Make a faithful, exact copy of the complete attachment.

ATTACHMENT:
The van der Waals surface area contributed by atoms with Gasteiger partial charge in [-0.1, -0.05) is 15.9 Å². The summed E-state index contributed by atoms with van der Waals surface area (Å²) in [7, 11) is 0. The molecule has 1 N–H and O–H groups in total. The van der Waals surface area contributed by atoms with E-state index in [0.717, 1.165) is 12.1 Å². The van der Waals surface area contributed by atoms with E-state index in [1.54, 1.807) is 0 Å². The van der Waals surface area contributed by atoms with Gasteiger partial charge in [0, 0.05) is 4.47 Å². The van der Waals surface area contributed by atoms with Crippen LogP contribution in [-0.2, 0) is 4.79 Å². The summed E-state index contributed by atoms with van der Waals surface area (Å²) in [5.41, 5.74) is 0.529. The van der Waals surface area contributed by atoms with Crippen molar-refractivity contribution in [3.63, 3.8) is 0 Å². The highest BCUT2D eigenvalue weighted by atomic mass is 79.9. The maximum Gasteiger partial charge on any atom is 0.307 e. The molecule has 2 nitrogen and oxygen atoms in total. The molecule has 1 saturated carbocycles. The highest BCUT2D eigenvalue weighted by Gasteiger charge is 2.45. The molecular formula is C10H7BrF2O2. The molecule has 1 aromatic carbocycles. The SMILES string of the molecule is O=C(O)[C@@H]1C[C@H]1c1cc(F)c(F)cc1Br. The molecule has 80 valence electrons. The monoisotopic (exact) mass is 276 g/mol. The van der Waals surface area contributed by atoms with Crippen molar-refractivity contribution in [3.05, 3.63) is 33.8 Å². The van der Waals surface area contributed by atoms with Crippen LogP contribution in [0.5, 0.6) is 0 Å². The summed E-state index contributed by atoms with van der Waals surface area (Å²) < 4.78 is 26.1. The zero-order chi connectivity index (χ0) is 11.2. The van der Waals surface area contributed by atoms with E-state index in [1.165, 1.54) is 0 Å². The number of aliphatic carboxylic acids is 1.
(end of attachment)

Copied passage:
The van der Waals surface area contributed by atoms with Gasteiger partial charge in [-0.1, -0.05) is 15.9 Å². The summed E-state index contributed by atoms with van der Waals surface area (Å²) in [7, 11) is 0. The molecule has 1 N–H and O–H groups in total. The van der Waals surface area contributed by atoms with E-state index in [0.717, 1.165) is 12.1 Å². The van der Waals surface area contributed by atoms with E-state index in [1.54, 1.807) is 0 Å². The van der Waals surface area contributed by atoms with Gasteiger partial charge in [0, 0.05) is 4.47 Å². The van der Waals surface area contributed by atoms with Crippen LogP contribution in [-0.2, 0) is 4.79 Å². The summed E-state index contributed by atoms with van der Waals surface area (Å²) in [5.41, 5.74) is 0.529. The van der Waals surface area contributed by atoms with Crippen molar-refractivity contribution in [3.63, 3.8) is 0 Å². The highest BCUT2D eigenvalue weighted by atomic mass is 79.9. The maximum Gasteiger partial charge on any atom is 0.307 e. The molecule has 2 nitrogen and oxygen atoms in total. The molecule has 1 saturated carbocycles. The highest BCUT2D eigenvalue weighted by Gasteiger charge is 2.45. The molecular formula is C10H7BrF2O2. The molecule has 1 aromatic carbocycles. The SMILES string of the molecule is O=C(O)[C@@H]1C[C@H]1c1cc(F)c(F)cc1Br. The molecule has 80 valence electrons. The monoisotopic (exact) mass is 276 g/mol. The van der Waals surface area contributed by atoms with Crippen molar-refractivity contribution in [3.05, 3.63) is 33.8 Å². The van der Waals surface area contributed by atoms with Crippen LogP contribution in [0.5, 0.6) is 0 Å². The summed E-state index contributed by atoms with van der Waals surface area (Å²) < 4.78 is 26.1. The zero-order chi connectivity index (χ0) is 11.2. The van der Waals surface area contributed by atoms with E-state index in [1.165, 1.54) is 0 Å². The number of aliphatic carboxylic acids is 1.